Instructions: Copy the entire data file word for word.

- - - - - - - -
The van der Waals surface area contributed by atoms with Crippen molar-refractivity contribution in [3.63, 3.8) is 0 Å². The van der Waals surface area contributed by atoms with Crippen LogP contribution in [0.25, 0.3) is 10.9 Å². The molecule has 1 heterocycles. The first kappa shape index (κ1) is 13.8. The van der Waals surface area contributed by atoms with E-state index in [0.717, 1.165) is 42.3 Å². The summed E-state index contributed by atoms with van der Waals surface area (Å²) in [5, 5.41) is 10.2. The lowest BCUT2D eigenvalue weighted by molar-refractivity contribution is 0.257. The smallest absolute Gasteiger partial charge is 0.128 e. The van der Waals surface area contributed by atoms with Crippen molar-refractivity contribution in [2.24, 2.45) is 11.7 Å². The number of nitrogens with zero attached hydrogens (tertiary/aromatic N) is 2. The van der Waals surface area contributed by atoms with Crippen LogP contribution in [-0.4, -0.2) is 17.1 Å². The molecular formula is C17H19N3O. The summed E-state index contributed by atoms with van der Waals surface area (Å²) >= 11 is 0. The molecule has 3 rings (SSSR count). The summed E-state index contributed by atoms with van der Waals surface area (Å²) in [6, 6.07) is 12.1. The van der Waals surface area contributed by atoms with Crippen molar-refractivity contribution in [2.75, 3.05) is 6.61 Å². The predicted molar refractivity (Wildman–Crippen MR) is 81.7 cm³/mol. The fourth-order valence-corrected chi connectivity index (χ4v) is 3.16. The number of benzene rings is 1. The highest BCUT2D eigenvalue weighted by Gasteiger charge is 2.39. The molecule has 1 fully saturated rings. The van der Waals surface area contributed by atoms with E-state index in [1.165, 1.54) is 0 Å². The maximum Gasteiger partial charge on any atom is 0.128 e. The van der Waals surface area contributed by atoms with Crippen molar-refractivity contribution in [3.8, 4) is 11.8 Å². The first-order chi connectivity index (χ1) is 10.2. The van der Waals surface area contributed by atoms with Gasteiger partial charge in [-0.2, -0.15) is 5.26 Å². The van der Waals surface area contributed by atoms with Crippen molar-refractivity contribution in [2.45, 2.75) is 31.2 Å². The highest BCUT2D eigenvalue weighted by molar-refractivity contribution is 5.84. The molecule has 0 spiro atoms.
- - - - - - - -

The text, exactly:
The van der Waals surface area contributed by atoms with Crippen molar-refractivity contribution in [3.63, 3.8) is 0 Å². The van der Waals surface area contributed by atoms with Crippen LogP contribution in [0.25, 0.3) is 10.9 Å². The molecule has 1 heterocycles. The first kappa shape index (κ1) is 13.8. The van der Waals surface area contributed by atoms with E-state index in [0.717, 1.165) is 42.3 Å². The summed E-state index contributed by atoms with van der Waals surface area (Å²) in [5, 5.41) is 10.2. The lowest BCUT2D eigenvalue weighted by molar-refractivity contribution is 0.257. The smallest absolute Gasteiger partial charge is 0.128 e. The van der Waals surface area contributed by atoms with Crippen molar-refractivity contribution in [2.24, 2.45) is 11.7 Å². The number of nitrogens with zero attached hydrogens (tertiary/aromatic N) is 2. The van der Waals surface area contributed by atoms with Crippen LogP contribution in [-0.4, -0.2) is 17.1 Å². The molecular formula is C17H19N3O. The summed E-state index contributed by atoms with van der Waals surface area (Å²) >= 11 is 0. The molecule has 3 rings (SSSR count). The summed E-state index contributed by atoms with van der Waals surface area (Å²) in [6, 6.07) is 12.1. The van der Waals surface area contributed by atoms with Crippen molar-refractivity contribution in [2.75, 3.05) is 6.61 Å². The predicted molar refractivity (Wildman–Crippen MR) is 81.7 cm³/mol. The fourth-order valence-corrected chi connectivity index (χ4v) is 3.16. The number of benzene rings is 1. The highest BCUT2D eigenvalue weighted by Gasteiger charge is 2.39. The molecule has 1 fully saturated rings. The van der Waals surface area contributed by atoms with E-state index in [1.165, 1.54) is 0 Å². The maximum Gasteiger partial charge on any atom is 0.128 e. The van der Waals surface area contributed by atoms with Crippen molar-refractivity contribution in [3.8, 4) is 11.8 Å². The first-order chi connectivity index (χ1) is 10.2. The van der Waals surface area contributed by atoms with Gasteiger partial charge in [-0.2, -0.15) is 5.26 Å². The van der Waals surface area contributed by atoms with Crippen molar-refractivity contribution in [2.45, 2.75) is 31.2 Å². The highest BCUT2D eigenvalue weighted by molar-refractivity contribution is 5.84. The molecule has 0 spiro atoms.